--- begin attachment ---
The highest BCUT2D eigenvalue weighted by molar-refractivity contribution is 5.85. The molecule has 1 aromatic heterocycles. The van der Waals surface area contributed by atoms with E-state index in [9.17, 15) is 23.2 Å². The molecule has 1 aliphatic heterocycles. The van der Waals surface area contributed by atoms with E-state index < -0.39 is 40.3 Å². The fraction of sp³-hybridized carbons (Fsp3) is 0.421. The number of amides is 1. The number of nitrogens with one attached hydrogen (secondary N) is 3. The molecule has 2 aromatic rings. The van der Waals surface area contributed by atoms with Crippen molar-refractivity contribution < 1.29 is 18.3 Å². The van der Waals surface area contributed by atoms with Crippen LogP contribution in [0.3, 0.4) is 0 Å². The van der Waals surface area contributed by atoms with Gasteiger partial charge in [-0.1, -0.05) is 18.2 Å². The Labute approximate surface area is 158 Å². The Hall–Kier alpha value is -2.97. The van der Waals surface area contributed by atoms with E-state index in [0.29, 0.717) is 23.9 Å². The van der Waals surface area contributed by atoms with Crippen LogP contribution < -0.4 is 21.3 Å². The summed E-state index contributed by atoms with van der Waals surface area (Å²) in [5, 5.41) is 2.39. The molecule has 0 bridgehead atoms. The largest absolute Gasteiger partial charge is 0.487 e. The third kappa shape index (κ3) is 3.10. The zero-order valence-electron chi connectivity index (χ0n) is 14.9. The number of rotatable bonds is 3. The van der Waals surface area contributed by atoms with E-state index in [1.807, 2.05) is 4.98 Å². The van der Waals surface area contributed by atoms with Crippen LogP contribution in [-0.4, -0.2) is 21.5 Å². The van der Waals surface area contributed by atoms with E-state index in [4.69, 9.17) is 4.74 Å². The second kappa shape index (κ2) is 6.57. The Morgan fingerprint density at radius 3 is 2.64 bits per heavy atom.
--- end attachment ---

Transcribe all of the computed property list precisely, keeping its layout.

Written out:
The highest BCUT2D eigenvalue weighted by molar-refractivity contribution is 5.85. The molecule has 1 aromatic heterocycles. The van der Waals surface area contributed by atoms with E-state index in [9.17, 15) is 23.2 Å². The molecule has 1 aliphatic heterocycles. The van der Waals surface area contributed by atoms with E-state index < -0.39 is 40.3 Å². The fraction of sp³-hybridized carbons (Fsp3) is 0.421. The number of amides is 1. The number of nitrogens with one attached hydrogen (secondary N) is 3. The molecule has 2 aromatic rings. The van der Waals surface area contributed by atoms with Crippen molar-refractivity contribution < 1.29 is 18.3 Å². The van der Waals surface area contributed by atoms with Crippen LogP contribution in [0.3, 0.4) is 0 Å². The van der Waals surface area contributed by atoms with Gasteiger partial charge in [-0.1, -0.05) is 18.2 Å². The Labute approximate surface area is 158 Å². The Hall–Kier alpha value is -2.97. The van der Waals surface area contributed by atoms with E-state index in [0.29, 0.717) is 23.9 Å². The van der Waals surface area contributed by atoms with Crippen LogP contribution < -0.4 is 21.3 Å². The summed E-state index contributed by atoms with van der Waals surface area (Å²) in [5, 5.41) is 2.39. The molecule has 0 bridgehead atoms. The largest absolute Gasteiger partial charge is 0.487 e. The third kappa shape index (κ3) is 3.10. The zero-order valence-electron chi connectivity index (χ0n) is 14.9. The number of rotatable bonds is 3. The van der Waals surface area contributed by atoms with E-state index in [1.807, 2.05) is 4.98 Å². The van der Waals surface area contributed by atoms with Crippen LogP contribution in [-0.4, -0.2) is 21.5 Å². The van der Waals surface area contributed by atoms with E-state index in [4.69, 9.17) is 4.74 Å². The second kappa shape index (κ2) is 6.57. The Morgan fingerprint density at radius 3 is 2.64 bits per heavy atom.